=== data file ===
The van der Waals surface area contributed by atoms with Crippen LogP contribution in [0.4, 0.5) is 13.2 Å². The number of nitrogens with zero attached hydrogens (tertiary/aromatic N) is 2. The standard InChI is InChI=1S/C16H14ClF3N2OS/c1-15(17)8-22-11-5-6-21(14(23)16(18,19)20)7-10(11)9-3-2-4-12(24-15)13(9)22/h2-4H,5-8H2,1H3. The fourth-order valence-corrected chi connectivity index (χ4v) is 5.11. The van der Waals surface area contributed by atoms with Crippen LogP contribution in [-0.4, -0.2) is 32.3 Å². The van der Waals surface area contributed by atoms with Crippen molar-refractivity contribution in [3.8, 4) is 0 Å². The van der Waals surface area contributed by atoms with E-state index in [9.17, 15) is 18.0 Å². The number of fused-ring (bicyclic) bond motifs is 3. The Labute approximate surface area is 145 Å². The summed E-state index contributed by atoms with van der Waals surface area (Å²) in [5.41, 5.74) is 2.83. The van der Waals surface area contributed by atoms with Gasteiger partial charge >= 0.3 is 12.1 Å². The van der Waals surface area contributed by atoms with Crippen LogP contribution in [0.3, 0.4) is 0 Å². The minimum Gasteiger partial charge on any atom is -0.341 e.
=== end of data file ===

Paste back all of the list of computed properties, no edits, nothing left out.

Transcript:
The van der Waals surface area contributed by atoms with Crippen LogP contribution in [0.4, 0.5) is 13.2 Å². The number of nitrogens with zero attached hydrogens (tertiary/aromatic N) is 2. The standard InChI is InChI=1S/C16H14ClF3N2OS/c1-15(17)8-22-11-5-6-21(14(23)16(18,19)20)7-10(11)9-3-2-4-12(24-15)13(9)22/h2-4H,5-8H2,1H3. The fourth-order valence-corrected chi connectivity index (χ4v) is 5.11. The van der Waals surface area contributed by atoms with Crippen LogP contribution in [-0.4, -0.2) is 32.3 Å². The van der Waals surface area contributed by atoms with Crippen molar-refractivity contribution in [3.8, 4) is 0 Å². The van der Waals surface area contributed by atoms with E-state index in [9.17, 15) is 18.0 Å². The number of fused-ring (bicyclic) bond motifs is 3. The Labute approximate surface area is 145 Å². The summed E-state index contributed by atoms with van der Waals surface area (Å²) in [5.41, 5.74) is 2.83. The van der Waals surface area contributed by atoms with Gasteiger partial charge >= 0.3 is 12.1 Å². The van der Waals surface area contributed by atoms with Crippen LogP contribution in [0.3, 0.4) is 0 Å². The minimum Gasteiger partial charge on any atom is -0.341 e.